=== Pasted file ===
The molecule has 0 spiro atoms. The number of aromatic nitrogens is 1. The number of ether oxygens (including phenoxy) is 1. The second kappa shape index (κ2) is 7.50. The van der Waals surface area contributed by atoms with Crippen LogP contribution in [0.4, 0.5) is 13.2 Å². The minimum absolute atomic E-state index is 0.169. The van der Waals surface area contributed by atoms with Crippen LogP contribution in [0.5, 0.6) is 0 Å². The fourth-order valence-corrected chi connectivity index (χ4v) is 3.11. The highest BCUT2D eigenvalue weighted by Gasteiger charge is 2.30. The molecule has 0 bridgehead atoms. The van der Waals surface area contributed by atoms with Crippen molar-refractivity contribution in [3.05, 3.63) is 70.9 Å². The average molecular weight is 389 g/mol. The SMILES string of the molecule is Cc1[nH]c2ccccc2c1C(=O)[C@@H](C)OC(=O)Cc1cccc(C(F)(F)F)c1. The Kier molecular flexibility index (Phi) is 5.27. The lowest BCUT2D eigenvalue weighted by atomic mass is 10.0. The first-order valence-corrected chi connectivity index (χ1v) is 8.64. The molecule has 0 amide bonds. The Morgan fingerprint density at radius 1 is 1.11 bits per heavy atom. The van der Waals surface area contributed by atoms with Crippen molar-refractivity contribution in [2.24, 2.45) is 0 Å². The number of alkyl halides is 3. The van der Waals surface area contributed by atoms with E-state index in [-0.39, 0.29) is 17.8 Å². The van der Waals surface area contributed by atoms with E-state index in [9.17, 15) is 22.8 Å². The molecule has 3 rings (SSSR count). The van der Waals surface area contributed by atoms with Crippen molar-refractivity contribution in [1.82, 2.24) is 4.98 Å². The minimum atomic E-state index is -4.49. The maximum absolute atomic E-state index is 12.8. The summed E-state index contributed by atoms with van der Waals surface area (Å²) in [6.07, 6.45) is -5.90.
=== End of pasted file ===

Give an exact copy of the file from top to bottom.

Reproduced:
The molecule has 0 spiro atoms. The number of aromatic nitrogens is 1. The number of ether oxygens (including phenoxy) is 1. The second kappa shape index (κ2) is 7.50. The van der Waals surface area contributed by atoms with Crippen LogP contribution in [0.4, 0.5) is 13.2 Å². The minimum absolute atomic E-state index is 0.169. The van der Waals surface area contributed by atoms with Crippen LogP contribution in [0.5, 0.6) is 0 Å². The fourth-order valence-corrected chi connectivity index (χ4v) is 3.11. The highest BCUT2D eigenvalue weighted by Gasteiger charge is 2.30. The molecule has 0 bridgehead atoms. The van der Waals surface area contributed by atoms with Crippen molar-refractivity contribution in [3.05, 3.63) is 70.9 Å². The average molecular weight is 389 g/mol. The SMILES string of the molecule is Cc1[nH]c2ccccc2c1C(=O)[C@@H](C)OC(=O)Cc1cccc(C(F)(F)F)c1. The Kier molecular flexibility index (Phi) is 5.27. The lowest BCUT2D eigenvalue weighted by atomic mass is 10.0. The first-order valence-corrected chi connectivity index (χ1v) is 8.64. The molecule has 0 amide bonds. The Morgan fingerprint density at radius 1 is 1.11 bits per heavy atom. The van der Waals surface area contributed by atoms with Crippen molar-refractivity contribution in [2.24, 2.45) is 0 Å². The number of alkyl halides is 3. The van der Waals surface area contributed by atoms with E-state index in [-0.39, 0.29) is 17.8 Å². The van der Waals surface area contributed by atoms with E-state index in [9.17, 15) is 22.8 Å². The molecule has 3 rings (SSSR count). The van der Waals surface area contributed by atoms with Crippen molar-refractivity contribution in [1.82, 2.24) is 4.98 Å². The minimum atomic E-state index is -4.49. The maximum absolute atomic E-state index is 12.8. The summed E-state index contributed by atoms with van der Waals surface area (Å²) in [6.07, 6.45) is -5.90.